Stunts like this are marginally amusing as late-night talk show fodder, but they’re rampantly irresponsible as election-season news. The oodles of stories generated by PPP’s Zodiac Killer poll or its May revelation that head lice’s approval rating topped that of Donald Trump sucked media oxygen away from other issues and campaign-trail goings-on that might have merited discussion, sustaining conversations that weren’t worth having in the first place. Pollster? More like trollster.
Fusion’s Rafi Schwartz offers some defense, writing that the Hillary-as-Satan poll “seems to point to the degree to which Trump supporters buy into their candidate’s conspiracy theories and insinuations” and “internalize them to a remarkably high degree.” As evidence, he submits that the same polls finds 69 percent of likely North Carolina Trump voters “think that if Hillary Clinton wins the election it will be because it was rigged.” But here Schwartz draws a false equivalency. Of course Trump voters buy into their candidate’s conspiracy theory that the election will be rigged, a belief that relies on ignorance, a dangerously widespread faithlessness in governing institutions, and a healthy dose of paranoia. Those are qualities many Trump supporters possess and that the candidate himself stands to benefit from.
But believing that Trump has accurately identified Clinton as the physical embodiment of Satan has no basis in these attributes. It’s straight-up loony. It relies not on ignorance, suspicion, or conspiracy theory but on uninhibited fantasy. PPP might as well ask how many Trump supporters think the sky is green. It also requires interpreting Trump’s words literally, when from context it’s clear he’s accusing Vermont Sen. Bernie Sanders of having “made a deal with the devil” by endorsing Clinton, a common Faustian metaphor that does not imply the party metonymized as “the devil” is actually Satan himself. And as if to prove how numbskull a question it was, fully six percent of respondents who self-identified as Clinton backers said they “weren’t sure” if she was the devil or not. Unless we’re prepared to conclude those voters are supporting Clinton because of her supposed Luciferian links, the most charitable reading of the poll’s results is that respondents were either reverse-trolling PPP’s already-trollish question or gleefully indulging Trump’s incendiary rhetoric regardless of their true beliefs about Clinton. Stupid questions earn stupid answers—and the ambiguity that results means PPP failed even to accomplish pollsters’ most fundamental goal: informing Americans as truthfully as possible about what their fellow citizens think.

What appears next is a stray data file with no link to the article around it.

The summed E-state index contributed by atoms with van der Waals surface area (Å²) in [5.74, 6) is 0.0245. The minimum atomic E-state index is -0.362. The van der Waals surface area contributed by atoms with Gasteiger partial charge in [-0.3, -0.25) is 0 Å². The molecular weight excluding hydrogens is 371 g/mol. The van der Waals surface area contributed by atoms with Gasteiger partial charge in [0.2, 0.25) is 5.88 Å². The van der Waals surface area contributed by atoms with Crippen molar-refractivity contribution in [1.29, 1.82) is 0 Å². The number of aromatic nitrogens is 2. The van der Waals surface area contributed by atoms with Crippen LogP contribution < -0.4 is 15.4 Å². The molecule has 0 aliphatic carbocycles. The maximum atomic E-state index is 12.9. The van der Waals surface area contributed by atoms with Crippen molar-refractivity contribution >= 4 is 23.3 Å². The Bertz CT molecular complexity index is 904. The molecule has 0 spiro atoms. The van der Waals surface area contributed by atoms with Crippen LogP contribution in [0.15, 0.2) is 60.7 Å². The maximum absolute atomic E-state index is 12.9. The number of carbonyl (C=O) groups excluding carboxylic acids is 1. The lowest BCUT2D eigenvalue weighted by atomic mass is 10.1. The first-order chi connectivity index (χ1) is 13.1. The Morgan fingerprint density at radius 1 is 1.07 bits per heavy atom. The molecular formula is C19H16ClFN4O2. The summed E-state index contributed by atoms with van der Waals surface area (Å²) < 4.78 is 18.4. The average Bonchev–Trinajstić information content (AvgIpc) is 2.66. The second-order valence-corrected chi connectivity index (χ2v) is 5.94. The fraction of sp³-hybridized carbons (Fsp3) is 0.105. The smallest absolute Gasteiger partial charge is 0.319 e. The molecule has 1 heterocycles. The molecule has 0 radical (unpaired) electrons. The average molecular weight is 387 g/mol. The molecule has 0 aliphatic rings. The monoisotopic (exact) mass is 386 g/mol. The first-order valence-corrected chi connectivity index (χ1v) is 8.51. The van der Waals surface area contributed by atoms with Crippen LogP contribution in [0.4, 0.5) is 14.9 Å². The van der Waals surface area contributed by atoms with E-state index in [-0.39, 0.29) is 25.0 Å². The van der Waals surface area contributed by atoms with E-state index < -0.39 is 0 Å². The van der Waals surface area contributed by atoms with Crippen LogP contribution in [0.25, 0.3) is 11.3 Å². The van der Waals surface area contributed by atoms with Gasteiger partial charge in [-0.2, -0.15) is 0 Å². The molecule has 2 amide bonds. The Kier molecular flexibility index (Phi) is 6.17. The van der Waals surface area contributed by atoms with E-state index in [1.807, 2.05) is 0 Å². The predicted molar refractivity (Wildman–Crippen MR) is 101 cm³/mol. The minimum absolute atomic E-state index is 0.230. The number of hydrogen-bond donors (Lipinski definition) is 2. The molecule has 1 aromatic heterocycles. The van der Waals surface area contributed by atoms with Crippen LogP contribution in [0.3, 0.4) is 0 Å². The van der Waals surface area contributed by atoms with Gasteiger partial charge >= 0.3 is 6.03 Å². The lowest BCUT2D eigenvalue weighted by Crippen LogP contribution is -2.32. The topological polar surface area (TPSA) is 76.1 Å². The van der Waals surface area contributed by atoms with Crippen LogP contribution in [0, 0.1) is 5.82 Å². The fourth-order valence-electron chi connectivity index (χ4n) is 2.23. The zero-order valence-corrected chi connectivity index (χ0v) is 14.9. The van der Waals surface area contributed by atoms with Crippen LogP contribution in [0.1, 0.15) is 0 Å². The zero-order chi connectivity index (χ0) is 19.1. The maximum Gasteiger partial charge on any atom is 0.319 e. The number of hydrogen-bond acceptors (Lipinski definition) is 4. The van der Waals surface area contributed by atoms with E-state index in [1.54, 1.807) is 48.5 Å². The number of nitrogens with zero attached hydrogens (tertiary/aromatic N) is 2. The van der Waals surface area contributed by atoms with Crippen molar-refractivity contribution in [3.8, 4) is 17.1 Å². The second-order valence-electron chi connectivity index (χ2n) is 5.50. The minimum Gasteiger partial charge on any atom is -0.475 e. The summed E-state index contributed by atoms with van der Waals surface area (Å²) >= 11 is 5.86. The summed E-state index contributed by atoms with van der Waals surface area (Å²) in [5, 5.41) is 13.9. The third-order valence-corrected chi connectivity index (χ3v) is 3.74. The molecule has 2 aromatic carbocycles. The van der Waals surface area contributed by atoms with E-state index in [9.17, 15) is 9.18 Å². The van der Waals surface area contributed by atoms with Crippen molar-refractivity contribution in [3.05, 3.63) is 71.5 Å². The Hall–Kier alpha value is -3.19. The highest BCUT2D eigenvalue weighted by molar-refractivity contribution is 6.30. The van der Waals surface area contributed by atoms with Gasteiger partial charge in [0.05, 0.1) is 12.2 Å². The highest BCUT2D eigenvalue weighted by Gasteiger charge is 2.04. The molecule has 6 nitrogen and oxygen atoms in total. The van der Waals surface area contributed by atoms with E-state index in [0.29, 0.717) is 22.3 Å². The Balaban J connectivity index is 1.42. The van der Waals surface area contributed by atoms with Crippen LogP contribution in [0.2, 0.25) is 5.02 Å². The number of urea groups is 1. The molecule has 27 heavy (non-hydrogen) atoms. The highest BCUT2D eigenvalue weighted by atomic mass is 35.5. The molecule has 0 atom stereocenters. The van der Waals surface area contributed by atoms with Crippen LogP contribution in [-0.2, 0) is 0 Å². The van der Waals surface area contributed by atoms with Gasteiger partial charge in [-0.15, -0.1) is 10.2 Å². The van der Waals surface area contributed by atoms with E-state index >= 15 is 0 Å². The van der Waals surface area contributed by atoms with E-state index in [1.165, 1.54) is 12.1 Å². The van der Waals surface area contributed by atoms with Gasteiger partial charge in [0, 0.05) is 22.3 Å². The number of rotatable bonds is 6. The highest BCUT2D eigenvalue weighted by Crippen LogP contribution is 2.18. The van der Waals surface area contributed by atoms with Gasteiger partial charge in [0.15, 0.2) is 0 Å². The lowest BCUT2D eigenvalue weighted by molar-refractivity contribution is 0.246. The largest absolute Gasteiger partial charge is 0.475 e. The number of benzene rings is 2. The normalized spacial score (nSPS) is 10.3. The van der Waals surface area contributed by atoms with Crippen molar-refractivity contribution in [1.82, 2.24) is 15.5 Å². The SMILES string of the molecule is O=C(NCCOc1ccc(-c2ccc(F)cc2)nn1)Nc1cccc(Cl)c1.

PPP’s latest poll isn’t all bad. It also asks North Carolinians about how they feel about each candidate (Clinton’s favorable rating beats out Trump’s), whether they favor a continuation of the Obama administration’s policies or Trump’s vision for the country (the former), and whether they would trust Trump with nuclear weapons (more than half say no). But the polling firm’s decision to ask voters whether one of the two major-party candidates for president is the devil, like Trump’s initial reckless use of the phrase, turns democracy into theater of the absurd. Trump’s words are objectionable enough on their own. He—and the country he aspires to lead—doesn’t need pollsters doing his work for him.